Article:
A new review was published in Genes & Cancer on December 13, 2022, entitled, “Pathogenesis to management of hepatocellular carcinoma.” In this review, researchers from multiple universities and medical centers across the U.S. discussed hepatocellular carcinoma (HCC)—the most common primary liver cancer, whose incidence continues to rise in many parts of the world due to a concomitant rise in many associated risk factors, such as alcohol use and obesity.
Hepatocellular carcinoma (HCC) is the sixth most common cancer worldwide and the third most common cause of cancer death. Although early-stage HCC can be potentially curable through liver resection, liver-directed therapies, or transplantation, patients usually present with intermediate to advanced disease, which continues to be associated with a poor prognosis. This is because HCC is a cancer with significant complexities, including substantial clinical, histopathologic, and genomic heterogeneity. However, the scientific community has made a major effort to better characterize HCC in those aspects via utilizing tissue sampling and histological classification, whole genome sequencing, and developing viable animal models.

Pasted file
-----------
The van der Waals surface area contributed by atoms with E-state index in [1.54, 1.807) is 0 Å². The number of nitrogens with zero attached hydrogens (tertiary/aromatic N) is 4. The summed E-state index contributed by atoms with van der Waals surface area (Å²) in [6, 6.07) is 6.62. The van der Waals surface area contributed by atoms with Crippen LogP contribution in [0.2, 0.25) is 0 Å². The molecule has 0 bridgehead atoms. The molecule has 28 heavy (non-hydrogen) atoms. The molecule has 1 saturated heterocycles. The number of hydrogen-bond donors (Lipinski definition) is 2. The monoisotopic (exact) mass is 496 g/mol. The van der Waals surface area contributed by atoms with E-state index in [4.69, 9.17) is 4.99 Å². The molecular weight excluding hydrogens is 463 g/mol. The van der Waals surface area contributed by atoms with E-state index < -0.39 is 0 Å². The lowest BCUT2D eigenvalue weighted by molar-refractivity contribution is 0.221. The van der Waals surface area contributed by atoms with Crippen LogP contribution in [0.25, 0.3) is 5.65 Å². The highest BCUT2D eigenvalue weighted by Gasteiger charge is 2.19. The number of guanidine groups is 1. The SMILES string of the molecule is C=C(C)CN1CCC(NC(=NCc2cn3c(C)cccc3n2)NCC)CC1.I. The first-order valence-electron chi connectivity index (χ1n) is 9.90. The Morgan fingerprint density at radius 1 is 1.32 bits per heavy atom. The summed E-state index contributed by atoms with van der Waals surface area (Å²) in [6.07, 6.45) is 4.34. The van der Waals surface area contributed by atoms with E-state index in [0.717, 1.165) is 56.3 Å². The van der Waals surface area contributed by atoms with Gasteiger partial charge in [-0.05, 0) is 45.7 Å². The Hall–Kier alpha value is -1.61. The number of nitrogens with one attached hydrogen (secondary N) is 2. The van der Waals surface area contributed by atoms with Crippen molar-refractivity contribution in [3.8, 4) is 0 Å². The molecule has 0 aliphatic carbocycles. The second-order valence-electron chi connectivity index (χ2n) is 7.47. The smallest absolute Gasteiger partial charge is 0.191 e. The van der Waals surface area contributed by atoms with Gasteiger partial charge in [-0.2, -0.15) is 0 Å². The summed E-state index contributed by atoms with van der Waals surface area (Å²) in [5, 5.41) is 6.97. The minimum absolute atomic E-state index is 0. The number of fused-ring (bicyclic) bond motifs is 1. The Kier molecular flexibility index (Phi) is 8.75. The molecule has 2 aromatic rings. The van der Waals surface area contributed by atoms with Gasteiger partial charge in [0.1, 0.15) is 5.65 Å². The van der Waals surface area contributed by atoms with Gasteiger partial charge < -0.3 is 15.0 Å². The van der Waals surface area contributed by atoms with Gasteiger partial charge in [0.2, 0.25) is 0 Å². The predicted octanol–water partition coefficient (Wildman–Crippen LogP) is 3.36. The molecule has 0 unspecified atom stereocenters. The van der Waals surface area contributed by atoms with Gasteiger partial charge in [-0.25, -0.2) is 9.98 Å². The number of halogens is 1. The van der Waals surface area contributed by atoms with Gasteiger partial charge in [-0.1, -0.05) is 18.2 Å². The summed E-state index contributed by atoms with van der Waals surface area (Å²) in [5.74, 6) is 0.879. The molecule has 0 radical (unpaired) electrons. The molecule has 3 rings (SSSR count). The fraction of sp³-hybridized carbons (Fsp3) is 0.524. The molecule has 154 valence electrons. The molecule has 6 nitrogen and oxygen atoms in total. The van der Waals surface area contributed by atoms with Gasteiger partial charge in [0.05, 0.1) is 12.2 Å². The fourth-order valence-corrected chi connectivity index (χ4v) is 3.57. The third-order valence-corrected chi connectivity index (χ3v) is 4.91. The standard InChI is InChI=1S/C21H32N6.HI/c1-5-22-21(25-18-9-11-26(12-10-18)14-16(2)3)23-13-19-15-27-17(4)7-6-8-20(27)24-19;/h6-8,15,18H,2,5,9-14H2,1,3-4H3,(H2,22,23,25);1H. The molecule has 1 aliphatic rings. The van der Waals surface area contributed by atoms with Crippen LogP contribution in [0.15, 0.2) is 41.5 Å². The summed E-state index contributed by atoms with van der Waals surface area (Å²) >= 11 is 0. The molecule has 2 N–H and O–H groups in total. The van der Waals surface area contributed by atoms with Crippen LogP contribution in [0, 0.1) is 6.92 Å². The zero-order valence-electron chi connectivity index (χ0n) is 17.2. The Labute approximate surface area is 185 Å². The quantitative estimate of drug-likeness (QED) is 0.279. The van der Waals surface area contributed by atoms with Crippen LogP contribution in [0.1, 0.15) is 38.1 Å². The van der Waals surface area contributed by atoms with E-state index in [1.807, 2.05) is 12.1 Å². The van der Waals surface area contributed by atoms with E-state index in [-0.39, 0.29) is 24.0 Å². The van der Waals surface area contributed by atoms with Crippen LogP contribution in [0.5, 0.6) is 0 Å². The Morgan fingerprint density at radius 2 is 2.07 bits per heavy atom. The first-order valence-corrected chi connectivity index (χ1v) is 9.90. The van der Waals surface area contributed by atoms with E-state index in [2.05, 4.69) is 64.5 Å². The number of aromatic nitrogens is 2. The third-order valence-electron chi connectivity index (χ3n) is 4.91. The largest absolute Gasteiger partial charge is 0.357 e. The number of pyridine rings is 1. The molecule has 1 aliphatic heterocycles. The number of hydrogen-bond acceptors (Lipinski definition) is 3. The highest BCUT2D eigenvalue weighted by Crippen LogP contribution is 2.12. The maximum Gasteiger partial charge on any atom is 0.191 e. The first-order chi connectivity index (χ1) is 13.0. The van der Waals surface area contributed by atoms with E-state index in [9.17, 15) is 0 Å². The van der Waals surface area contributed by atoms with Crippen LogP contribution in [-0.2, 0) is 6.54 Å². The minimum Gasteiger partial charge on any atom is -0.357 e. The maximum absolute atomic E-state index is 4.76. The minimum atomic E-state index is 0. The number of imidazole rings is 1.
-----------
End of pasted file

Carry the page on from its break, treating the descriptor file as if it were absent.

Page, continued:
These efforts ultimately aim to develop clinically relevant biomarkers and discover molecular targets for new therapies. For example, until recently, there was only one approved systemic therapy for advanced or metastatic HCC in the form of sorafenib. Through these efforts, several additional targeted therapies have gained approval in the United States, although much progress remains to be desired.
Ben L. Da et al, Pathogenesis to management of hepatocellular carcinoma, Genes & Cancer (2022). DOI: 10.18632/genesandcancer.226
Pathogenesis to management of hepatocellular carcinoma (2023, January 6)
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